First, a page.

NPR programming on public radio stations topped its previous audience record by reaching 27.5 million listeners a week during Arbitron’s fall 2008 survey period.
The weekly cume audience for all NPR programs and newscasts, Sept. 10 to Dec. 10, beat the previous high of 26.4 million set last spring. It is one of several ratings gains announced March 23 by NPR Research:
- Measuring audiences for non-NPR as well as NPR programs on those member stations, the weekly cume hit another all-time high, 32.7 million, 6 percent larger than fall 2007.
- Broadcasts of NPR’s flagship newsmagazines — Morning Edition, All Things Considered and their weekend siblings — reached 20.9 million listeners, a 9 percent gain.
- All Things Considered, which has been retooling itself to halt erosion of its average quarter-hour ratings, boosted both its AQH and weekly cume by double-digit percentages, gaining audience faster than Morning Edition. Nearly 2.2 million listeners tuned in to ATC during the average quarter-hour last fall, a 10 percent gain after three years of losses. ATC’s cume climbed 15 percent, topping 13 million listeners a week for the first time ever.
“Just being what they are at that time of day, the election cycle played to their benefit,” said Ben Robins, NPR research manager, explaining ATC’s audience gains. With breaking news events throughout the day, listeners increasingly turned to ATC for analysis and summary, he said.
“It was a big, big book for public radio,” said Joanne Church, president of the Radio Research Consortium that provides Arbitron ratings for pubradio stations. Hunger for news about the world economic crisis and the exceptional presidential election propelled faster growth than past news cycles.
“In fact, sometimes election coverage doesn’t do all that much, but people saw the whole thing as an event that had to be followed,” Church said.
“It’s a really big deal for all of us, not just for NPR,” said Vivian Schiller, NPR president. “This research shows us the audience draw is strong right now for all of public radio.”
“Is it totally sustainable? Probably not,” Church said. “Generally when there are big bumps, it’s good news to hold on to half of it.”
Robins predicted a different trend line. “What we see on our end—when they come to us, they stay,” he said. The audience numbers may flatten out, but they “hold steady until the next major bump.”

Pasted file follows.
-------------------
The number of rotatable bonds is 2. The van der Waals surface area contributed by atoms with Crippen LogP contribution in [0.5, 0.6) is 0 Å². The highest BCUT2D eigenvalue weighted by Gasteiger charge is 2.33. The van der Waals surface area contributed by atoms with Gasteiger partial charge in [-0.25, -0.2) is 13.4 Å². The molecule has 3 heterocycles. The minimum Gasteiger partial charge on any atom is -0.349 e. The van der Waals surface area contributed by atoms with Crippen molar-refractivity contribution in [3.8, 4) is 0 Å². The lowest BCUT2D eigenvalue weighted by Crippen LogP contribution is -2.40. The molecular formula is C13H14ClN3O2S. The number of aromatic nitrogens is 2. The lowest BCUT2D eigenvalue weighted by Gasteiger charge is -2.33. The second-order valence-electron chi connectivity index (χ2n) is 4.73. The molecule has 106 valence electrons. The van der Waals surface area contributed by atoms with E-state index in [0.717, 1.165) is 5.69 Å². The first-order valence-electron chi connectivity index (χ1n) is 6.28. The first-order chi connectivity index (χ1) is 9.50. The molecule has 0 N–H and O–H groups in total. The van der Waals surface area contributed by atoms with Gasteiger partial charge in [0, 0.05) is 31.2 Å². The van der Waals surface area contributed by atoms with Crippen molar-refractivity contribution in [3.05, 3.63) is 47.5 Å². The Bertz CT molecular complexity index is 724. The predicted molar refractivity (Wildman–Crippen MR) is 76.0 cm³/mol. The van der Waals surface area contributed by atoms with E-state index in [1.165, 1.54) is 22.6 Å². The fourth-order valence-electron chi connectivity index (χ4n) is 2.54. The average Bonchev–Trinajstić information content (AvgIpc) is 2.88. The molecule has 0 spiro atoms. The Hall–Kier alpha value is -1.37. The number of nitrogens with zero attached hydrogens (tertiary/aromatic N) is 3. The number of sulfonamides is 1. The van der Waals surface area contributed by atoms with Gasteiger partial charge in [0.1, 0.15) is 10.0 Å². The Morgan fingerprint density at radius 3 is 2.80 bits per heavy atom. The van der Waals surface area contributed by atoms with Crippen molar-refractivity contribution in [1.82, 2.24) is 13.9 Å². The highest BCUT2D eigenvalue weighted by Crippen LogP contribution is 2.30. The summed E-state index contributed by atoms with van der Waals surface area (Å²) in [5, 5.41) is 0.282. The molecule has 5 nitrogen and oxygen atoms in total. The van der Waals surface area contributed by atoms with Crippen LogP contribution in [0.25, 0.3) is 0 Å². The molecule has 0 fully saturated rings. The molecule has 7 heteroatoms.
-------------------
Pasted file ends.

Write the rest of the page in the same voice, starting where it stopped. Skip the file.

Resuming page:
With the introduction of Arbitron portable people meters—which have now replaced diaries in 10 top markets, cume ratings indicate trends most clearly, Robins said. “Historically, public radio researchers have focused on AQH ratings, because there’s a correlation between people who are spending a lot of time with a station being more willing to support it. Now there’s more research that there’s value in the cume.”
With the recession suppressing underwriting sales, the fall ratings book “makes us a much more appealing prospect for media buyers,” Schiller said. “We’re in a terrible economy, and marketing budgets are being cut across the board,” she said. “This helps position us as a much more attractive buy than other forms of media.” The climbing numbers also improve NPR’s funding prospects from other sources, including member stations, major donors and foundations, she said.
The added listeners detected by Arbitron are mostly age 55 and older, offsetting small losses of younger listeners. “That is something we’ve seen in the last four or five years and is driven in part in Arbitron’s difficulties in reaching younger listeners,” Robins said. “They are trying to address it by adding cell-phone-only households into their samples and offering bigger cash incentives to young people to fill out the diaries. It’s an ongoing challenge for all researchers.”
Day to Day, the midday newsmag that NPR discontinued March 20, went out with a big bang, ratings-wise. The show’s weekly cume topped 2 million and its AQH jumped 10 percent in its final Arbitron book, even though five stations had dropped the show since fall 2007. News & Notes, the show targeting African-American listeners that also broadcast its last edition on March 20, lost 12 percent of its AQH since fall 2007. Its cume climbed 3 percent to nearly 452,000 listeners.
The audiences for NPR-distributed talk programs also grew substantially, led by Talk of the Nation, The Diane Rehm Show and On Point. Each boosted its weekly listenership by 21 percent or more. Fresh Air remains the most-heard pubradio talk show with nearly 5.1 million weekly listeners — 13 percent more than last fall.